Home >News >India >Inadequate healthcare in smaller districts add to covid-19 crisis in Karnataka
Health workers in Bengaluru. (ANI)
Health workers in Bengaluru. (ANI)

Inadequate healthcare in smaller districts add to covid-19 crisis in Karnataka

  • Experts said the steady rise in cases has added to concerns that the crisis will hit these small towns and rural areas harder

BENGALURU: Covid-19 cases in the districts of Karnataka, excluding Bengaluru, has almost doubled to 3638 per day on 28 July from 1935 per day on 21 July, triggering concerns it may strain the already inadequate infrastructure in small towns and rural areas and dent the state's battle against the virus.

These districts contributed over 62% of the total 31,168 cases across Karnataka in the last seven days. Bengaluru accounts for nearly 38% of the total cases in the state, according to government data.

Experts said the steady rise in cases has added to concerns that the crisis will hit these small towns and rural areas harder. “In the next phase, the surge will be felt in other places which have limited manpower," said Giridhar R Babu, professor and head of life course epidemiology at the Public Health Foundation of India and a member of the state covid-19 task force.

Decades of widening regional imbalance aside, the excessive focus on Bengaluru by the B.S. Yediyurappa-led state government and its entire administrative machinery is unlikely to help troubles in other districts that have much poorer healthcare infrastructure.

The mineral-rich district of Ballari reported 2393 new cases over the last one week that takes its total to 5382 of which 3181 are active.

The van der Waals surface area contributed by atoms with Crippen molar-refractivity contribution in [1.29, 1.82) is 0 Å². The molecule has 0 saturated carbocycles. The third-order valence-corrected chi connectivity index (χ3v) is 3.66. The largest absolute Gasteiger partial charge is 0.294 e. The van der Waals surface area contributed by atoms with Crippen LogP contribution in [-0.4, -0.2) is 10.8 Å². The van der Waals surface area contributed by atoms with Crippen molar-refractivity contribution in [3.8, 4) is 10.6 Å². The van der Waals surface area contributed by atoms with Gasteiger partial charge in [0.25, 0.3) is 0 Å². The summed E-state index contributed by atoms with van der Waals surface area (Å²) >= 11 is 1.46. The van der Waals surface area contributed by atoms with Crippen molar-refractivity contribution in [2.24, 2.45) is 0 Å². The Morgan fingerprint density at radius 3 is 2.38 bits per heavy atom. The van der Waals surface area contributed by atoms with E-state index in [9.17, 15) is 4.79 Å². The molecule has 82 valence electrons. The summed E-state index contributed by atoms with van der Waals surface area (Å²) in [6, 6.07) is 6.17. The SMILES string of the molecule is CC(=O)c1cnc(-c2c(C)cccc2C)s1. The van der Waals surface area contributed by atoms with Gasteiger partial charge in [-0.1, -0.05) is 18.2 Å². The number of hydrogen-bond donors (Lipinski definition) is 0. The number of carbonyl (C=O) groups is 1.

The entire district has just 204 vacant hospital beds out of the total 798. Another 437 hospital beds are not yet in service. There are only 941 vacant beds out of the 1320 beds at covid care centres (CCC) to treat asymptomatic persons, data shows.

Kalaburagi has 4778 cases of which 2396 are active, while Dakshina Kannada has 5098 cases in total of which 2642 are active that adds to growing concerns of how these districts will manage the surge with limited healthcare infrastructure.

Though several states in the country have followed a similar model centred around one large urban centre, the situation couldn’t be more profound than in Karnataka whose entire economy and expenditure revolves around Bengaluru.

The excessive focus on Bengaluru has left little for other districts, especially in terms of healthcare infrastructure. The health department has no consolidated data on hospital beds available in districts outside Bengaluru, according to officials from the department.

The death toll in these districts have also gone up in the last seven days, accounting for 354 out of the total 591 fatalities, data shows. Data also shows lower testing in these districts.

Testing in Bengaluru is around 7120 per million in the last 10 days as against 4395 in Kalaburagi, 4190 in Ballari, 2807 in Dharwad, 1928 in Belagavi among others, according to data from the covid-19 war room.

Senior government officials aren’t sure how it will cope with the imminent rise in cases. Added to the problems is the unwillingness of people to come forward on their own to declare symptoms.

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